The Address-Mr. Wood unnecessary delay, the adoption of a distinctive Canadian flag, one which would be Canadian in every detail.
Being primary producers we depend to a great extent on foreign markets for many of the goods we produce. Markets are probably our No. 1 problem at the present time. We do not want to see enacted any kind of legislation which would disturb or aggravate our foreign markets. It always requires two parties to complete a sale, a purchaser and a seller. In case trade falls off, the fault may rest on the shoulders of either or both. We believe in multilateral trade. We believe that bilateral trading would hamper trade with our free markets. We believe that no country should be given a preference, thus discriminating against other countries. We believe that tariffs of every description should be pared down to the very bone or cancelled. We should like to see an end to what is even worse than tariffs, namely administrative orders which prevent the free movement of our goods to where they may be wanted.
As I understand, tariffs were originally put on in order to encourage and protect our Canadian industries in their infancy. Most of these industries, I might say, are located in what is called central Canada. They have been protected for over fifty years now by tariffs of every conceivable type; and in practically every instance these industries, in pricing their goods, take full advantage of the tariff structure. Although we are obliged to sell our surplus products in foreign markets, and sometimes over the top of foreign import tariffs, we the consumers of the western prairie provinces, like the consumers of the maritime provinces, when we buy, are obliged to pay higher prices on account of the wall of tariff protection, which our Canadian industry enjoys, and, in some cases, on account of administrative orders.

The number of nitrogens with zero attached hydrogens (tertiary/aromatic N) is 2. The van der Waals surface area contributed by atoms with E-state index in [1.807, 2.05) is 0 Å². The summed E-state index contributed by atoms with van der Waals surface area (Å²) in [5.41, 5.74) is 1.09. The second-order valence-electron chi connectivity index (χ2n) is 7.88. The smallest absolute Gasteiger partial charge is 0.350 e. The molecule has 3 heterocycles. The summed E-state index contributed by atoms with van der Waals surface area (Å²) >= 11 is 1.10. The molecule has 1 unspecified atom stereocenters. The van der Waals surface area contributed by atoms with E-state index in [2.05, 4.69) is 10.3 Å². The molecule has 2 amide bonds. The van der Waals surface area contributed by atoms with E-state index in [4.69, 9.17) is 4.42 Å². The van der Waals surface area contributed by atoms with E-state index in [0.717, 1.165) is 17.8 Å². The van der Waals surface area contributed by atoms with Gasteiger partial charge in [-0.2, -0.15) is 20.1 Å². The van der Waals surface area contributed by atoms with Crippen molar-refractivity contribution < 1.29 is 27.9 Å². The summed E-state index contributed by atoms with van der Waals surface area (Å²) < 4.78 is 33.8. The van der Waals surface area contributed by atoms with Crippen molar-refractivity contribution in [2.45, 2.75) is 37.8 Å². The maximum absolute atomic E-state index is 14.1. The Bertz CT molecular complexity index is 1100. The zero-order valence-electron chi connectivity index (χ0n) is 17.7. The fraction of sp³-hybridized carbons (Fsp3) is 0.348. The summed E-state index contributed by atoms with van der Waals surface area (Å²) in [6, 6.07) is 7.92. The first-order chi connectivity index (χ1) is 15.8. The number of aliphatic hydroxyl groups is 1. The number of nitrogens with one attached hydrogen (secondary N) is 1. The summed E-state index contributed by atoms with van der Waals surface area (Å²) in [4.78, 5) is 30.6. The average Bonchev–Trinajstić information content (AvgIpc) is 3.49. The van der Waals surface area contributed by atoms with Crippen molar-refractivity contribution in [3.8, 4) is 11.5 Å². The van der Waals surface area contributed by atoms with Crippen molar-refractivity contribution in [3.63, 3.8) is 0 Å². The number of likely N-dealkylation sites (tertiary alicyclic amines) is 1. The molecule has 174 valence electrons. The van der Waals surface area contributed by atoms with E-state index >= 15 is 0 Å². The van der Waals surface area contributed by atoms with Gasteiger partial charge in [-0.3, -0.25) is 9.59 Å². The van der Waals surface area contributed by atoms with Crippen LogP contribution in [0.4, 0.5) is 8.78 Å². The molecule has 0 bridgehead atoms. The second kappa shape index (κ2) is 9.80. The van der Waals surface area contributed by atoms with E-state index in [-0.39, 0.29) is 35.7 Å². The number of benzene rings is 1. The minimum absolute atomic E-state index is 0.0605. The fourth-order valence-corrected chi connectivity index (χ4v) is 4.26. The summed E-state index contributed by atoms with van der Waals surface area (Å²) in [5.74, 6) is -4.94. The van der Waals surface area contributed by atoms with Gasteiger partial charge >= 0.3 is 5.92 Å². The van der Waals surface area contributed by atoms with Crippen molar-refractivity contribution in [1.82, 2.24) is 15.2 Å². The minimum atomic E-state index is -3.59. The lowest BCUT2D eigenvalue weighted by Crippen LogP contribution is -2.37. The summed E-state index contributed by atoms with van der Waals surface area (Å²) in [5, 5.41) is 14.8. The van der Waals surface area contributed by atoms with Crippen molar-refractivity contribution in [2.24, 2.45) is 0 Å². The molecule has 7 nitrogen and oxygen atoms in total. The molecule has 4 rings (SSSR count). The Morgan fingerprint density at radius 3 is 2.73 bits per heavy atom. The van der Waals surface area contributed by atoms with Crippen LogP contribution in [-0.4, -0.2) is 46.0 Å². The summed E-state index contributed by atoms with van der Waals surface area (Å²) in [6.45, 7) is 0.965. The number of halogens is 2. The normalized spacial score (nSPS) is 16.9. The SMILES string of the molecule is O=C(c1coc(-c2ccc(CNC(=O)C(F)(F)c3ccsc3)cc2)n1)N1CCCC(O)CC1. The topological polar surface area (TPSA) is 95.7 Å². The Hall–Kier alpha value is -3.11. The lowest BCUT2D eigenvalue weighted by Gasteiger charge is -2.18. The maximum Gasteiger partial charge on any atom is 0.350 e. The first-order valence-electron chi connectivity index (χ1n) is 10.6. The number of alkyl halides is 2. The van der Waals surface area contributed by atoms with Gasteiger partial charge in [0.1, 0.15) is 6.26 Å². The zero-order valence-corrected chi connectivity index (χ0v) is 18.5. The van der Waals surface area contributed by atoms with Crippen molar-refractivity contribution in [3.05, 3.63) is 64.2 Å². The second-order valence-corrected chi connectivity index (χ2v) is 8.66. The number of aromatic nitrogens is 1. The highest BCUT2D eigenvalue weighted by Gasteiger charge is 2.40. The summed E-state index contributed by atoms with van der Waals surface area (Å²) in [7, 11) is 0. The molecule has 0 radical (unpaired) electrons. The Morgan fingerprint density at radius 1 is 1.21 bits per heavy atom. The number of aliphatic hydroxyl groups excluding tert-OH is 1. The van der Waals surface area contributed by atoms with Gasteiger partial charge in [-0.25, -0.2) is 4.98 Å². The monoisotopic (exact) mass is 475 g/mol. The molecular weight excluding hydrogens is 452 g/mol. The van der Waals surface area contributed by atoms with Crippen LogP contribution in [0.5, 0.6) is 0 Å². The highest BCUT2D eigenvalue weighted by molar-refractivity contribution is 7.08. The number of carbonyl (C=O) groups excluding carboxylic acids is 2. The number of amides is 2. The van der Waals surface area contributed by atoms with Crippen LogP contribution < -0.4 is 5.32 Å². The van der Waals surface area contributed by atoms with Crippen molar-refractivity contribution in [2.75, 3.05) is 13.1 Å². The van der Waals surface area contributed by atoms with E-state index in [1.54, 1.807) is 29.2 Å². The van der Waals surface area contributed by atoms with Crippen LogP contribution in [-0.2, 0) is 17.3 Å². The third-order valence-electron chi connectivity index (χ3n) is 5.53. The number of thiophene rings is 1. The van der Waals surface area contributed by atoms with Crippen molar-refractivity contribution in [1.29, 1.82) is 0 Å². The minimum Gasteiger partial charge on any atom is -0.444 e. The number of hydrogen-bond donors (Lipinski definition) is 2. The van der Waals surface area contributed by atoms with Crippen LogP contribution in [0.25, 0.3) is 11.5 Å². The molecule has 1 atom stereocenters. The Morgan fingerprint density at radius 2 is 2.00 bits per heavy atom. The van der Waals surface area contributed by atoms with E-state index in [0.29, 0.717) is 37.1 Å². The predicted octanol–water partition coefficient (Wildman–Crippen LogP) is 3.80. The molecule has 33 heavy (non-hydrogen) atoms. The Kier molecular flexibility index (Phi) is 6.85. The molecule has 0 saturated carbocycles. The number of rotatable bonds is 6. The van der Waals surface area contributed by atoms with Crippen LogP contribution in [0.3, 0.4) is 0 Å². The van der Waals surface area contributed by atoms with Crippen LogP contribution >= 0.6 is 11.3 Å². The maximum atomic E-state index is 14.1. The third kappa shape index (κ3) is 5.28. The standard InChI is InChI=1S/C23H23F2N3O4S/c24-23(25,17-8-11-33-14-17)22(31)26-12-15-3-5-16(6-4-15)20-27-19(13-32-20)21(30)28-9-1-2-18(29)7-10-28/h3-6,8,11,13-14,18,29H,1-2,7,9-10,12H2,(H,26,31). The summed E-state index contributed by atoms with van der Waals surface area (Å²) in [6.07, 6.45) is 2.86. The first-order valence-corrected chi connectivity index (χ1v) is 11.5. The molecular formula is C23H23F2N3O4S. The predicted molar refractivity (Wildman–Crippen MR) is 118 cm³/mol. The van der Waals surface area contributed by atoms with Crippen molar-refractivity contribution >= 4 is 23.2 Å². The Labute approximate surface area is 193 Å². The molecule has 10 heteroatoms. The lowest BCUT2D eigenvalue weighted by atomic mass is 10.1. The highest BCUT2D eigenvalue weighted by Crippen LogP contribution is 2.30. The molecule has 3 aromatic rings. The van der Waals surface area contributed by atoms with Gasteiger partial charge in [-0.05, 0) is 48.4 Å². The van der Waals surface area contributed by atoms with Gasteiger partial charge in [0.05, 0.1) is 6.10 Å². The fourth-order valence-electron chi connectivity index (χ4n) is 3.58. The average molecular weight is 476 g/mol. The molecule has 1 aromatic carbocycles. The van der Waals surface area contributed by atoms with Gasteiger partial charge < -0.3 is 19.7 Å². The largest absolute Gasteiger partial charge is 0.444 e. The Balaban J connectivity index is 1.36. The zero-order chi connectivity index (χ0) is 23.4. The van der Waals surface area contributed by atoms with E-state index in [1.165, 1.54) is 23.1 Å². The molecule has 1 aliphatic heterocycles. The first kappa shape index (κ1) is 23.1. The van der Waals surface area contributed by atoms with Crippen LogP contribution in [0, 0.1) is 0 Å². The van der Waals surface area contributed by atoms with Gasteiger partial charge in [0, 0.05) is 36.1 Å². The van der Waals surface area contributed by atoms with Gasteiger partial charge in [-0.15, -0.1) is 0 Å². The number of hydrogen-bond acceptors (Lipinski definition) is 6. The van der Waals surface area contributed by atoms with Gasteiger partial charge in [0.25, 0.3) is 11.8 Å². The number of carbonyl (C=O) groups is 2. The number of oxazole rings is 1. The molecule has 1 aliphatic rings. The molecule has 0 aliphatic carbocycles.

As I said before, markets are probably our No. 1 problem. Hon. members to the left are saying that we have lost and are losing markets. That may be true. Whose fault is it? Hon. members of the C.C.F. socialists predicted a depression four years ago and are still predicting it; and I believe I am right, Mr. Speaker, when I say they appear to be disappointed. I am sure, if the people of this country were called upon to elect a government which would provide or secure markets for our surplus products, they would not consider a socialist government. As for the Conservatives, we must remember that it was a Conservative government that first introduced tariffs into Canada. Each successive Conservative government, when elected, increased the tariff wall all along the line.
The Address-Mr. Wood
Topic: SPEECH FROM THE THRONE
Subtopic: CONTINUATION OF DEBATE ON ADDRESS IN REPLY